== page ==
Large-male advantages associated with costs of sperm production in Drosophila hydei, a species with giant sperm

Scott S Pitnick, T. A. Markow

Research output: Contribution to journalArticle

89 Scopus citations


Males of the fruit fly Drosophila hydei were found to produce 23.47 ± 0.46-mm-long spermatozoa, the longest ever described. No relationship was found between male body size and sperm length. We predicted that if these giant gametes are costly for males to produce, then correlations should exist between male body size, rates of sperm production, and fitness attributes associated with the production of sperm. Smaller males were found to make a greater relative investment in testicular tissue growth, even though they have shorter and thinner testes. Smaller males were also found to (i) be maturing fewer sperm bundles within the testes at any point in time than larger males, (ii) require a longer period of time post-eclosion to become reproductively mature, (iii) mate with fewer females, (iv) transfer fewer sperm per copulation, and (v) produce fewer progeny. The significance of these findings for body size-related fitness and the question of sperm size evolution are discussed.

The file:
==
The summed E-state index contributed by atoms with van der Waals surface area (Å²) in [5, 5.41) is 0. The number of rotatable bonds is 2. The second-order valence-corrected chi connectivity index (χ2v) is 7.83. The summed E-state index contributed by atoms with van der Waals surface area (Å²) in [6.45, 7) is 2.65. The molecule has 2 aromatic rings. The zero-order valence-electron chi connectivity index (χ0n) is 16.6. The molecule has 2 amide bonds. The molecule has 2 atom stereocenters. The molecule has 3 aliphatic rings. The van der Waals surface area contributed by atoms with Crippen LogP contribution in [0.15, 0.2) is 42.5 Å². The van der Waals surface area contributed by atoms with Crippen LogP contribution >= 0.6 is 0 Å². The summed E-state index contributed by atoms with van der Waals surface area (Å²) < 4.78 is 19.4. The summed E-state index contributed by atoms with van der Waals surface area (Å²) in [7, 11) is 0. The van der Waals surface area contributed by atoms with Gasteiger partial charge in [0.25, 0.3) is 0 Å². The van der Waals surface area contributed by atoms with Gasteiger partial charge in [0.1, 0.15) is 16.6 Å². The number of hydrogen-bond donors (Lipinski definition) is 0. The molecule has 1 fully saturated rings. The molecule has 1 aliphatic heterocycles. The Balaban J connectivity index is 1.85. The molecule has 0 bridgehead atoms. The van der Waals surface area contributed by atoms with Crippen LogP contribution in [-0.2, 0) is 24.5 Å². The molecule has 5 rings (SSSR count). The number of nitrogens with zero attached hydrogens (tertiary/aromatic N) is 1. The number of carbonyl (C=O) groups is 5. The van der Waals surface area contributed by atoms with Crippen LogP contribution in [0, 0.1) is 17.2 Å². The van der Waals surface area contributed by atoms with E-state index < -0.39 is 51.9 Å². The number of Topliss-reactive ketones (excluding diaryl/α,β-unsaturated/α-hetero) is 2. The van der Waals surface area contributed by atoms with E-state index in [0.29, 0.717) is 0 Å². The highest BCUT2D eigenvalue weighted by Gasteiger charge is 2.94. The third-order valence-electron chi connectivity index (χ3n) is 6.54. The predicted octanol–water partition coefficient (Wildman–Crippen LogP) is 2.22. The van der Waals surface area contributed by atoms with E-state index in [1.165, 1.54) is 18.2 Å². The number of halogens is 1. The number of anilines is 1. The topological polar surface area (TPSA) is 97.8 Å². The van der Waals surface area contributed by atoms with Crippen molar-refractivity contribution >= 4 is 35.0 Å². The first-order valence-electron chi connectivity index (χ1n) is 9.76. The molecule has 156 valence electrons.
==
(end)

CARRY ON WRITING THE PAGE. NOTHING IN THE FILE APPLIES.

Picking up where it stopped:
Original languageEnglish (US)
Pages (from-to)9277-9281
Number of pages5
JournalProceedings of the National Academy of Sciences of the United States of America
Issue number20
StatePublished - Sep 27 1994



  • age at maturity
  • body size
  • sexual selection
  • testis size

ASJC Scopus subject areas

  • General
  • Genetics

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